When 23 Turns 50

readycheers.com North Carolina #23 jersey image

readycheers.com North Carolina #23 jersey image

To start this post, I have to give recognition to a U.S. female sports professional who made history earlier today. Despite all the hoopla about her personal life of late, Danica Patrick drove into the sports history books today, becoming the first woman to win the pole position for the Daytona 500.  Congrats to Danica, and, now, on to another famous athlete…

Though we’ve already witnessed a plethora of stories in the news this weekend about basketball great Michael Jordan reaching his milestone 50th birthday today, I’m adding this post to the chorus.

As a North Carolina native and University of North Carolina at Chapel Hill (UNC-CH) alumna who grew up only about two hours from Michael’s childhood home of Wilmington, N.C., I have to admit that, no matter any controversial stories that may have arisen about Jordan over the years, I usually smile when the topic of “MJ” comes up.

Why?  Because of the positive associated memories, of course.  When I hear about or speak of Michael Jordan, the days of my youth here in ACC country return.

For example, I recall my cassette tape with the radio-recorded “Here We Come New Orleans” song that I played via Magnavox boombox at my parents’ game-viewing party on that fun night in 1982 when the Tarheels beat the Georgetown Bulldogs to win the NCAA Men’s Division I National Basketball Championship.  I can still hear the celebratory shouts of joy as well as, “Jordan!”

And, what about those Air Jordan shoes?  I can recall so many of the teenage boys at my high school wearing them.  Then there were my college years in Chapel Thrill.  I can still see the Chicago Bulls posters featuring Jordan hanging on the dorm room walls of so many of my male counterparts.

The inspiration that so many Tarheels, like me, received from Number 23 on that championship night back in 1982 seemed to expand to the nation and then to the world.  Yes, before there was a Tiger or a Serena or a Venus, there was Mike.

Michael Jordan was one of the first U.S. athletes to establish himself as a unique marketing brand, and, none of us here in the U.S. were immune to the national advertising campaigns that highlighted Mike and his basketball feats, as his basketball career and star rose. Who could forget this Gatorade TV commercial spot with its “Be Like Mike” tagline?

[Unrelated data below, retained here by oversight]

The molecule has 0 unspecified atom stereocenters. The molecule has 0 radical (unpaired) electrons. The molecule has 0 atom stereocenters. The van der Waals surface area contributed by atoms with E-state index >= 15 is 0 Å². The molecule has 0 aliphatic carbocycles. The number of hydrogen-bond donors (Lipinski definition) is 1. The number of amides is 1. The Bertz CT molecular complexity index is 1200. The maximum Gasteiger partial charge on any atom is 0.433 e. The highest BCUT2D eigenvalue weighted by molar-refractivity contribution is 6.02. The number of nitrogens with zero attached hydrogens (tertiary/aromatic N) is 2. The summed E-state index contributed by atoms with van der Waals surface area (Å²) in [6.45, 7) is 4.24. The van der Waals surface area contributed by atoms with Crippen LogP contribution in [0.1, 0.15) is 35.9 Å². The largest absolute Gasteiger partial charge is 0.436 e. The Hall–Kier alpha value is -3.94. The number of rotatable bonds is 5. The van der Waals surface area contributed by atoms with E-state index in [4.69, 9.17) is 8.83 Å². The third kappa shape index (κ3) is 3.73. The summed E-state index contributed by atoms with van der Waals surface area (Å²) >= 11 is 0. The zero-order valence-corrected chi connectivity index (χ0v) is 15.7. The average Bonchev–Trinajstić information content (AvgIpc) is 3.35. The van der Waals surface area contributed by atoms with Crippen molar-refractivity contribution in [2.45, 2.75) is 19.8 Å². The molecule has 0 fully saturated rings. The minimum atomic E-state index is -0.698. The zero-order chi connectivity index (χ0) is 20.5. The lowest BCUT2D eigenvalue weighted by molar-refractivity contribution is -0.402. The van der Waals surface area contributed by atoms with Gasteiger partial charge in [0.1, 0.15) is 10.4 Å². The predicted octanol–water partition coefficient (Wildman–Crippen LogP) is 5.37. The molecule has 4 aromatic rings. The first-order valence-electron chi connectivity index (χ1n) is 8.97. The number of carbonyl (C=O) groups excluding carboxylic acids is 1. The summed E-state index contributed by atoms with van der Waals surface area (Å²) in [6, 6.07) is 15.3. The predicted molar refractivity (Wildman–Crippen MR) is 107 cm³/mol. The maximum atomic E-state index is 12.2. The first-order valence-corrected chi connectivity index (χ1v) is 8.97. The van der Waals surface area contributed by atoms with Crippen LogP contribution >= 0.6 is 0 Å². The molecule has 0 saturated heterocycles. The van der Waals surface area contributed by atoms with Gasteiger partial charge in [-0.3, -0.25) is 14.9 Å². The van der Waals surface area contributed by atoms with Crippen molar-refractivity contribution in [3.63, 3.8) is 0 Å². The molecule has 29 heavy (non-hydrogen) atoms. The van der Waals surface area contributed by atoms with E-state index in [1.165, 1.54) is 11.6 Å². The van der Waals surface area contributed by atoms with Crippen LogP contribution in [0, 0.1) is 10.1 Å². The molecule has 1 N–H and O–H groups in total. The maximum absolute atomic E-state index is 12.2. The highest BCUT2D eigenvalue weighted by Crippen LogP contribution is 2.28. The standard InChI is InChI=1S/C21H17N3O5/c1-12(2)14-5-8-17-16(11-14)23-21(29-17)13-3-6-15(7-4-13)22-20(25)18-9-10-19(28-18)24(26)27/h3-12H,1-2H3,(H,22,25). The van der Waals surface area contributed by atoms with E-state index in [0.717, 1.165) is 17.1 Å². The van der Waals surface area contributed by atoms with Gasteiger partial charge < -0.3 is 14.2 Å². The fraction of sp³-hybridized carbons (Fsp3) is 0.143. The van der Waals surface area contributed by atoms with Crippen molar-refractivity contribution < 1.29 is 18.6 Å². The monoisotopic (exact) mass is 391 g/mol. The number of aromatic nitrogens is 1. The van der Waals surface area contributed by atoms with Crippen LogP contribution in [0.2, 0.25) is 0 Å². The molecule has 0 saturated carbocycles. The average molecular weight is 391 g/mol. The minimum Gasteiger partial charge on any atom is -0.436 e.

Certainly Michael Jordan’s practiced skills and God-given talents helped him reach the highest peaks of basketball success, but, without doubt, a massive marketing machine also helped his star ascend — so much so that millions of people today are reflecting on what it means when number 23 turns into number 50.

For me, today evokes happy memories of long-gone Tarheel times and is a reminder of how much a Tarheel can achieve.  Years ago, I realized that I’ll never, “be like Mike.”  But, that’s OK. I’m content just to like Mike and wish him all the best.  Thanks for the memories and Happy 50th, Number 23!

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Passwords Protected?

Password and Username fieldsThis post is part of a 2012 monthly series of MySheCave.com posts on the topic of the U.S. Constitution.

Bob Sullivan’s online article, “Gov’t agencies, colleges demand applicants’ Facebook passwords,” is a quick reminder that questions about the U.S. Constitution and the specific liberties that the Constitution protects continue to be raised in today’s world.

The article, focused on the fact that some universities and employers are now demanding access to individuals’ private social media content, raises questions about whether those demanding organizations may be violating the rights of the individuals involved – rights that some would argue are guaranteed by the Constitution.

For example, a Washington D.C.-lawyer quoted in the article states: “I can’t believe some people think it’s OK to do this.  Maybe it’s OK if you live in a totalitarian regime, but we still have a Constitution to protect us.  It’s not a far leap from reading people’s Facebook posts to reading their email. …As a society, where are we going to draw the line?”

I was personally surprised to learn that my alma mater, The University of North Carolina, recently revised its handbook, adding a provision that requires each athletic team to “identify either a coach or administrator who is responsible for having access to and regularly monitoring the content of their team members’ social networking sites.”

Do you think that employers and universities should be able to require individuals to divulge their user names and private passwords for the social networks to which they belong?  And, if not, which individual right or rights do you think are denied when such policies exist?  Sullivan’s article references the individual right to privacy as well as to the right to free speech.

Turning back to the Constitution, do you know which Article or Amendment provides for an individual’s right to free speech?  The answer is Amendment 1, the First Amendment.  And, what about the right to privacy? Is that right protected by the Constitution?  The author of the online article, “Exploring Constitutional Conflicts,” contends that the Constitution “contains no express right to privacy.”

It seems like there are two sides to the social media coin today.  On one hand, we’ve recently seen social media tools like Twitter aid individuals in reclaiming their rights and defeating oppressive government regimes like Mubarak’s in Egpyt.  On the other hand, in the instances like those referenced in Sullivan’s article, social media technologies seem to be putting individuals’ rights at risk.

When it comes to the question of employees and universities demanding individuals to share their user names and Facebook passwords, which side are you on, and do you think the Constitution addresses the question?

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